Denpasar, Indonesia, 11 April 2011

ASEAN has posted better-than-expected economic results for 2010, with the regional body reporting a 7.6% growth. This exceeds the Asian Development Bank’s estimate of 6.7% in July 2010. The 2011 outlook for ASEAN also remains strong, with overall growth expected between 5.7 and 6.4%.

Within the grouping, economies of the Founding Fathers of ASEAN – Indonesia, Malaysia, Philippines, Singapore and Thailand – have also posted five consecutive quarters of economic expansion, gross fixed investment and net exports contributed to growth. Economic outcomes for the other Member States – Brunei Darussalam, Cambodia, Lao PDR, Myanmar and Viet Nam – are also strong.

“The main challenges of 2011 are: uncertain global environment, rising inflation, surge in capital inflows, as well as overheating pressures in Asia and financial sector fragility but early identification of these issues means officials are monitoring key data closely, and they are ready to react accordingly, hence the confidence of positive growth for 2011,” said Dr Surin Pitsuwan, Secretary-General of ASEAN.

Pointing to the strong rebound from the 2008 financial meltdown, Dr Surin added that ASEAN’s strategic location, the grouping’s commitment to raise the living standards of its people, and the rising purchasing power of its growing middle-income population, are just three of the key factors behind the region’s robust growth.

Outputs of emerging Asia are well above their pre-crisis levels of 2008 and early 2009. China continues to lead Asia as it expanded from 9.2% in 2009 to 10.3% in 2010. The Indian economy also recorded strong growth in the September quarter supported by broad-based strength in agriculture, manufacturing, services and domestic demand.

Reflecting the strong economic environment, the report by the ASEAN Integration Monitoring Office (the AIM Office), noted that ASEAN equity markets have also rebounded strongly with stock markets in Indonesia up 36 %, Malaysia up 20 %, the Philippines up 28 %, Singapore up 12 % and Thailand up 41 %. These markets have reached record levels in mid-February 2011 – compared to their levels during the same period in 2010.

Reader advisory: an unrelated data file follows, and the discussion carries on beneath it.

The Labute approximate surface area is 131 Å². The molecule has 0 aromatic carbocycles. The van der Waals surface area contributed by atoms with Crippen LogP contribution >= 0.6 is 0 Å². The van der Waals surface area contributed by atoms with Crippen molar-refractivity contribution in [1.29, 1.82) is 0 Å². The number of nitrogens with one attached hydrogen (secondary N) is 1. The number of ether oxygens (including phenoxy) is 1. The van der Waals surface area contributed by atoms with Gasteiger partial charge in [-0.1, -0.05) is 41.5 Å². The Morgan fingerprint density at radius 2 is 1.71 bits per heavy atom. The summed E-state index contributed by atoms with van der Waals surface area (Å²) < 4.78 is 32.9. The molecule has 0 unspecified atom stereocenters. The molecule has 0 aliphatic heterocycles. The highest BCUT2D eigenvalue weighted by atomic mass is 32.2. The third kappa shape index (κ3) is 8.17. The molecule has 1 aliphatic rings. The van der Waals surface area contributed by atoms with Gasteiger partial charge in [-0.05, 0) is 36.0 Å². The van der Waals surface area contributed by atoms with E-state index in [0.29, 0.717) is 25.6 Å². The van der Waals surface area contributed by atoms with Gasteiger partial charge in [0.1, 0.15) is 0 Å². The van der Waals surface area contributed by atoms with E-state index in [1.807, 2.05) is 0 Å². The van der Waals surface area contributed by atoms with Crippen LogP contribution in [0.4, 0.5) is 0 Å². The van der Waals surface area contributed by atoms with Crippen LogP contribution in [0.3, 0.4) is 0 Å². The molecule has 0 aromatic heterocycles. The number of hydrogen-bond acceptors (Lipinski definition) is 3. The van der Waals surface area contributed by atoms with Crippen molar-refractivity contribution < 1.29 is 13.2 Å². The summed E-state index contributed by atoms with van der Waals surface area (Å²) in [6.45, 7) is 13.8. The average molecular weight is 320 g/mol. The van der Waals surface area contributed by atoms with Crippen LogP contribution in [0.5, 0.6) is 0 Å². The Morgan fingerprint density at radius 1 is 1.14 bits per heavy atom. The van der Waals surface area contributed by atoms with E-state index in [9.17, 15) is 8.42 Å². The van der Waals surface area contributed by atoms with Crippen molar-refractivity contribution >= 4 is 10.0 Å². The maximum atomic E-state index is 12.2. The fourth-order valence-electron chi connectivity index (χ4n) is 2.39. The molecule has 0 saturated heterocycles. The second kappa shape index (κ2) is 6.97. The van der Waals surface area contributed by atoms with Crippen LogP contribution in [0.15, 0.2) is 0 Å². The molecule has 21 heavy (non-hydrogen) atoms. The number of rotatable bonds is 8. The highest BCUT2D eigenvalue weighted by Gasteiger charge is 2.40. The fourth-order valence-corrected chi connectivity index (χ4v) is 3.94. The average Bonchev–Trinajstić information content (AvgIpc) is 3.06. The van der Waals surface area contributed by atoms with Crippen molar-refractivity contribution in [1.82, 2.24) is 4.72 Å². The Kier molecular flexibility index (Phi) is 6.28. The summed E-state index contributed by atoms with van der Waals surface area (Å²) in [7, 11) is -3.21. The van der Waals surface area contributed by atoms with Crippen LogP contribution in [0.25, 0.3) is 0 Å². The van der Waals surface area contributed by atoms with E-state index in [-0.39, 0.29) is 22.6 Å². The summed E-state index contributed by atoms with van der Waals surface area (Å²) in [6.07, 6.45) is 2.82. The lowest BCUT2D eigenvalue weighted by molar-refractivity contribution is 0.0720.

“Capital inflows have also started to return to the ASEAN region, prompted by favourable economic conditions such as low interest rates in developed economies, and expectations of appreciation of ASEAN currencies. The inflows are primarily direct and portfolio investments which went to sectors unaffected by the business cycle, and geared towards the domestic or regional markets,” said Dr Surin, although he also cautioned that overly enthusiastic short-term inflows could cause inflationary pressures, which will have to be managed accordingly.

The report by the AIM Office also pointed out that capital and financial markets of some ASEAN economies are small, and are not deep enough to handle massive capital inflows. They also have a limited number of financial instruments that can help them re-use capital inflows for production purposes, it added. As a result, capital inflows create macroeconomic imbalance, as evidenced by increased inflationary pressures, and exchange rate volatility.

Reacting to the capital surges, ASEAN Member States have implemented a number of counter-measures. These include sterilisation, encouraging capital outflows, pre-paying foreign debt, keeping a tight lid on credit growth, adopting reserve requirements, setting quantitative limits, imposing some tax measures and promoting greater exchange rate flexibility.